Nicola was diagnosed with breast cancer in July 2019. She received post-operative support from Rennie Grove, but also sought counselling support after completing her treatment in May 2020. Having previously worked for us at the charity as community fundraising manager, Nicola knows only too well what a lifeline Rennie Grove is for patients and families. She lives in St Albans with her husband Alan and two teenage sons.
“I’d just left a role in charity fundraising, and was planning to take a month off, when I was first diagnosed with cancer. After finding a lump I went to see my GP and was referred straight away to St Albans’ City Hospital’s breast clinic – literally over the road from Grove House.
“The progression in a single day was scary in itself. I had a physical examination and the nurse didn’t think there was anything to worry about, but to be on the safe side I had a mammogram and then – based on what they saw – an ultrasound. Then they took a couple of biopsy samples.
“The doctor told me he was really quite concerned by what he could see. I had to wait 10 days for the biopsy results, and it just got worse from there.
“In September 2019 I underwent a full right side mastectomy, following by chemotherapy and radiotherapy. I completed my course of chemo in February 2020, just before the onset of the Covid-19 pandemic. I then had radiotherapy at Mount Vernon Hospital during the first national lockdown, which I completed in mid-April. I’m now on hormone treatment.
“For me, the chemo and radiotherapy was the belt and braces stuff. It’s brutal, and I lost my hair, my fingernails and had horrible side effects. The only thing I didn’t have was nausea, because the anti-sickness drugs are now so good.
“During my treatment I was kept really busy. I remember having five hospital appointments in one week, so at the time I was very grateful to be between jobs.”
Nicola says she initially found the idea of having treatment from her former work place, Rennie Grove, challenging, but post op had scar therapy and acupuncture treatment via the charity.
Nicola says: “My treatment had finished by the end of May 2020, and I realised I really needed to talk to someone. I’d been so busy just being a patient during treatment, and then things just hit me. Due to lockdown all my grand plans of celebration parties couldn’t happen and that’s when the downside of being between jobs also hit.
“My hair was growing back, I felt well, but I couldn’t go back to work. I couldn’t even volunteer – I didn’t have a focus. Everyone else around me felt I was okay, because I’d completed treatment, but I felt directionless – had nothing to distract me.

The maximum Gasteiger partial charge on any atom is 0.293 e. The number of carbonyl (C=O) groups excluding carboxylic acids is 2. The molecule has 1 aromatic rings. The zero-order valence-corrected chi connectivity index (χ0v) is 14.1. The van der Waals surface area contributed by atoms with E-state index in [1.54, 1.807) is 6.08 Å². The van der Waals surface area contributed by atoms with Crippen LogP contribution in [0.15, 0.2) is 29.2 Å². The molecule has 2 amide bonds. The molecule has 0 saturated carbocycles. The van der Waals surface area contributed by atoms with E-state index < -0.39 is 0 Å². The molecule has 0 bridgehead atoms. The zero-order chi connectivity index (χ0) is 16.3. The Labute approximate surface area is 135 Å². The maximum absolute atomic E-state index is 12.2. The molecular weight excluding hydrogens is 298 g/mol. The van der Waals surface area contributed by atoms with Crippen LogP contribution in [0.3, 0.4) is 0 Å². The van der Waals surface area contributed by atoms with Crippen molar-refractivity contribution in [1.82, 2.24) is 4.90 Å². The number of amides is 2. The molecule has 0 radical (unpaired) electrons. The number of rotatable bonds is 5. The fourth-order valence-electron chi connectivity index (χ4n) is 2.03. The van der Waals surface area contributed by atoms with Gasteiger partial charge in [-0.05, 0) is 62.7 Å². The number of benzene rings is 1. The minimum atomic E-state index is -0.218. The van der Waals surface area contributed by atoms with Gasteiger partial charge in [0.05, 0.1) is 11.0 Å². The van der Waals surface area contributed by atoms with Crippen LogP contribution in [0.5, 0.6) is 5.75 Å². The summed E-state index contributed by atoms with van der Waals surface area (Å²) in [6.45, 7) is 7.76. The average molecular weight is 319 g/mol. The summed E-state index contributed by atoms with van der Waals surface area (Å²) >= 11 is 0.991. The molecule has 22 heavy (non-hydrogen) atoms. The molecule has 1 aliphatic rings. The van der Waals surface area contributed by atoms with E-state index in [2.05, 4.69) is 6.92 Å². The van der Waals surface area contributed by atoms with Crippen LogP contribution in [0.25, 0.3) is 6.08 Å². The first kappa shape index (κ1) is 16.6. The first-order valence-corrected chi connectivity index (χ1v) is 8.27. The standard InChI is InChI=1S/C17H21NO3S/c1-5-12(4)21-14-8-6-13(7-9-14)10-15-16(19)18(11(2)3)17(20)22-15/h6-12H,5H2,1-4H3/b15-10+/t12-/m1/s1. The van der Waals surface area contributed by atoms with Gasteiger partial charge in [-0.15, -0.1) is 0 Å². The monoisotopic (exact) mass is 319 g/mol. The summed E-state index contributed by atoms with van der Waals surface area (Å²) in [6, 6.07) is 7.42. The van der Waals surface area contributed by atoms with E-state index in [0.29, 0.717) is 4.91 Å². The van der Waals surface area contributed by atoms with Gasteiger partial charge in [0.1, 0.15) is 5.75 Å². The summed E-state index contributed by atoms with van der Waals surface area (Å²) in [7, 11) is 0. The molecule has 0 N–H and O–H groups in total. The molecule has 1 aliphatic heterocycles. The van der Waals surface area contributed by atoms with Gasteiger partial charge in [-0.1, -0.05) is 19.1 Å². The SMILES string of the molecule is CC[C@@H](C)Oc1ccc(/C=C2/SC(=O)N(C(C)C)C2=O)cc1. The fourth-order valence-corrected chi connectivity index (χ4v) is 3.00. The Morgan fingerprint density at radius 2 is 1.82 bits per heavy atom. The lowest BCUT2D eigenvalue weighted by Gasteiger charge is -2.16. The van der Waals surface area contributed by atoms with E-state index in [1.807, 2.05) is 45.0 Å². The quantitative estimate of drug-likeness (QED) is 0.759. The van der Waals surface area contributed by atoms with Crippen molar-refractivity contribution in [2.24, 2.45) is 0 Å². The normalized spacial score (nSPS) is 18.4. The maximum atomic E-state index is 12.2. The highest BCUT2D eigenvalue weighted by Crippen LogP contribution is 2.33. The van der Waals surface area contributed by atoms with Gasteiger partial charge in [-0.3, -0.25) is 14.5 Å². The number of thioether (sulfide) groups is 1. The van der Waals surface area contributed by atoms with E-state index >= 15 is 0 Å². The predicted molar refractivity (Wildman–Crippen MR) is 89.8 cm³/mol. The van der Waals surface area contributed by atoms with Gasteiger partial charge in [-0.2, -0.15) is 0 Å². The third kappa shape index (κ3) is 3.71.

“The boys were treating me like normal which helped but I felt very fragile. I contacted a friend and former colleague at Rennie Grove and said I’d like to speak to someone. My timing was good as it was just at the point that Rennie Grove was reinstating face-to-face counselling following the first lockdown period. I was paired with a counsellor who was just finishing her training and she came to the house weekly over a three-month period. I had about 15 counselling sessions in total.
The counselling was beneficial straight away. Rennie Grove paired me with a counsellor who ‘got me’ from the start. She was extremely insightful and was good at calling me out if I needed to confront something. We’d discuss why I’d said something and drill down into the issue. I needed to work through my feelings about what I’d been through, and to try to work out where my experience with cancer had left me.
“I’m naturally a person who juggles lots of things, but my counsellor helped me realise that it was okay to sit with something and work through it at my own pace. I had to reach a place where I was comfortable with what had happened to me.
“The counselling came to a very natural end. It was when I felt I had nothing new to tell my counsellor. She held on for two weeks after my eldest son went to university, just in case that hit me so hard emotionally that I fell apart again.”
Nicola says being able to speak with a counsellor through Rennie Grove has made a real difference to her.
“At one point I thought I was going mad,” she says. “I felt awful and wanted to cry all the time. I remember speaking to a friend who had gone through cancer five years ago, and she recalled feeling exactly the same when treatment ended.
“It’s so important that Rennie Grove doesn’t just provide bereavement counselling, that it is free at the point of use and that the support will be there for as long as you need it. That’s crucial, as private counselling can be so expensive.
“Rennie Grove wants people to be properly ok. The charity gets people standing upright again – it doesn’t just push them in the right direction.
“You do feel valued through clinical treatment for cancer. I was seen, but to the NHS doctors and nurses you are also a patient. They want to know how you are medically, so to be able to access this incredible Rennie Grove service that ensures your head also feels ok is wonderful. It’s about getting you back to your normal life.”
Nicola also received scar therapy from Rennie Grove in early 2021, accessing virtual appointments, and has found it very useful.
She says: “I think Rennie Grove has adapted so well to the circumstances we’re in. It’s a flexible, adaptable charity that offers an invaluable service. I don’t think people in the local community necessarily know all that Rennie Grove offers and that’s why I’m so vocal about it.
“As a former fundraiser for Rennie Grove, I never thought I would need to use the service when I left my job. But that’s the point, none of us know when or if we’ll need Rennie Grove. The work they do is so important, and my journey would have been so much harder without their support.”